Last month, a group of Hawaiian legislators introduced a bill that would legalize and regulate psilocybin, the active compounds in “magic mushrooms.”
“The reason I wanted to introduce this measure is because, as you know, in the 2020 election, a number of jurisdictions across the country, including Oregon, Oakland, Sacramento, Denver, Somerville, have moved forward with different legislation on psilocybin and further research and application of its mental health properties. And I believe that Hawaii should be part of that movement,” said Hawaii Senator Stanley Chang, one of the bill’s proponents.
Last November, Oregon became the first state to legalize and launch a program for the therapeutic use of psilocybin. A number of other jurisdictions are currently looking into developing similar programs.
Chang introduced his bill, SB738, with Sens. Laura Acasio, Les Ihara, Jr. and Maile Shimabukuro. The goal is to remove psilocybin and psilocin from the list of Schedule I substances and require Hawaii’s Department of Health to establish treatment centers for the therapeutic administration of these compounds.
Will The Bill Pass?
The bill could have a significant effect on the Hawaiian population when it comes to providing access to alternative mental health treatments. However, according to Chang, the bill is not a sure victory yet.
There are over three thousand bills introduced every year in Hawaii’s legislature. Only less than 10% make it through both houses and get signed into law.
“The odds are that it is relatively not likely,” said the senator. “A big part of the legislative process is not just actually passing a bill, but taking part in a community discussion about what the issues are, what the priorities should be."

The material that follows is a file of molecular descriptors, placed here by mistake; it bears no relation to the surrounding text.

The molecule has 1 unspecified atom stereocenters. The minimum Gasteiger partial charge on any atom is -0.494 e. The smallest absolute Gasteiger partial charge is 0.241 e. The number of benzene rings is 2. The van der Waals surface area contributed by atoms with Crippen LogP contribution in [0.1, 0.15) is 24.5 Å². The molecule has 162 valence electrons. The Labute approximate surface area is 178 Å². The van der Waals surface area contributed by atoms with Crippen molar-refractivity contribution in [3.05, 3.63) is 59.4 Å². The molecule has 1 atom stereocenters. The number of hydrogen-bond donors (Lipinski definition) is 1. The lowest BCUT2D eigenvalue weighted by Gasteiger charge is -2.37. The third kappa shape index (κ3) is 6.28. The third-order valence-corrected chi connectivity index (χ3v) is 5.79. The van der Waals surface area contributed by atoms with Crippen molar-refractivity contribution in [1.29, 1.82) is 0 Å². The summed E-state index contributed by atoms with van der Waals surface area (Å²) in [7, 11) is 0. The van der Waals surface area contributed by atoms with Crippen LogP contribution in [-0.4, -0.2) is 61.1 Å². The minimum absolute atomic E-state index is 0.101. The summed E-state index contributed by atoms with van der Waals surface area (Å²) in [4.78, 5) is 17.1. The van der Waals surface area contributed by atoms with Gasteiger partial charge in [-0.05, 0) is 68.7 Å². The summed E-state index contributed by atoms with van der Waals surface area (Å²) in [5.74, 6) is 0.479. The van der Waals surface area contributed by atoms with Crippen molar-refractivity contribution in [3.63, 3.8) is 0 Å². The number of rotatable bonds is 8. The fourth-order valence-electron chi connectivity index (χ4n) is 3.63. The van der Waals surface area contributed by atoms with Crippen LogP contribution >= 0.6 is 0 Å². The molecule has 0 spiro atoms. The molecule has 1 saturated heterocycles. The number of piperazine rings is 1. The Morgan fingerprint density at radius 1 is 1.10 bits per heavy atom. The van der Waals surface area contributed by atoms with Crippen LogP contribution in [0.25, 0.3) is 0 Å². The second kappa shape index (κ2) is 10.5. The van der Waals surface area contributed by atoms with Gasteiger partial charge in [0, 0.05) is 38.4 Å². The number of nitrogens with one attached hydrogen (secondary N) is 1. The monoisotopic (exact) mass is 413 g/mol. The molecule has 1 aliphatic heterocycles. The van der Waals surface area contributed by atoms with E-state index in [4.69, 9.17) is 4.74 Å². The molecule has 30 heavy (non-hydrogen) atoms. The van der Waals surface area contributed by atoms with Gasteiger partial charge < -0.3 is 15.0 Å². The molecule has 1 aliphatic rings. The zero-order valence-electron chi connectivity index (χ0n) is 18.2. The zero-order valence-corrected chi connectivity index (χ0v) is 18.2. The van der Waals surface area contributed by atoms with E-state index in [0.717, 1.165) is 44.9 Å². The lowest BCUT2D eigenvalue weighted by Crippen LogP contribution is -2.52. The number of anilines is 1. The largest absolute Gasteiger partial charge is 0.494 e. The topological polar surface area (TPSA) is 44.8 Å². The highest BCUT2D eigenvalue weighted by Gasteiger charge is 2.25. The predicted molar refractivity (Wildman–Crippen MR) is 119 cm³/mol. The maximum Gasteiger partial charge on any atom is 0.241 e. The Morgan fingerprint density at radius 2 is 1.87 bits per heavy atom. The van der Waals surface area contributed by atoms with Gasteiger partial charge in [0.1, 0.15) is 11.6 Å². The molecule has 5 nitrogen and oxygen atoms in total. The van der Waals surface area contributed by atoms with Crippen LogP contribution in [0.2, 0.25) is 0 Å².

Psilocybin may not be at the point today where there's a community wide-consensus of its therapeutic value, he explained.
“That's our job as legislators and policymakers, to engage in that conversation, to determine what is valuable, what's not valuable," Chang said. "And, you know, that's an ongoing conversation that we need to have.”
A Growing Emphasis On Mental Health
For Chang and his colleagues, the psilocybin bill is part of a larger process to improve mental health treatment across the state. Chang sees mental health as one of his legislative priorities.
“I think that there's a growing emphasis on mental health,” said Chang. He observes a growing belief that mental health should be treated in the same way as physical health and given the same level of priority.
Despite decades of activism, mental health continues to be placed behind physical health when it comes to policy-making priorities.
Earlier this year, Chang introduced a bill that requires insurers to offer annual mental health check-ups in addition to physical health check-ups.
Psilocybin could also be a key element in a shift towards achieving a balance between mental and physical health coverage.
“At the policymaking level, we're finally catching up to a process that's been going on for years in the medical community. And we're finally starting to understand that the research shows that there are significant benefits to this type of treatment and that, at the very least, we should be conducting a lot more of this research.”
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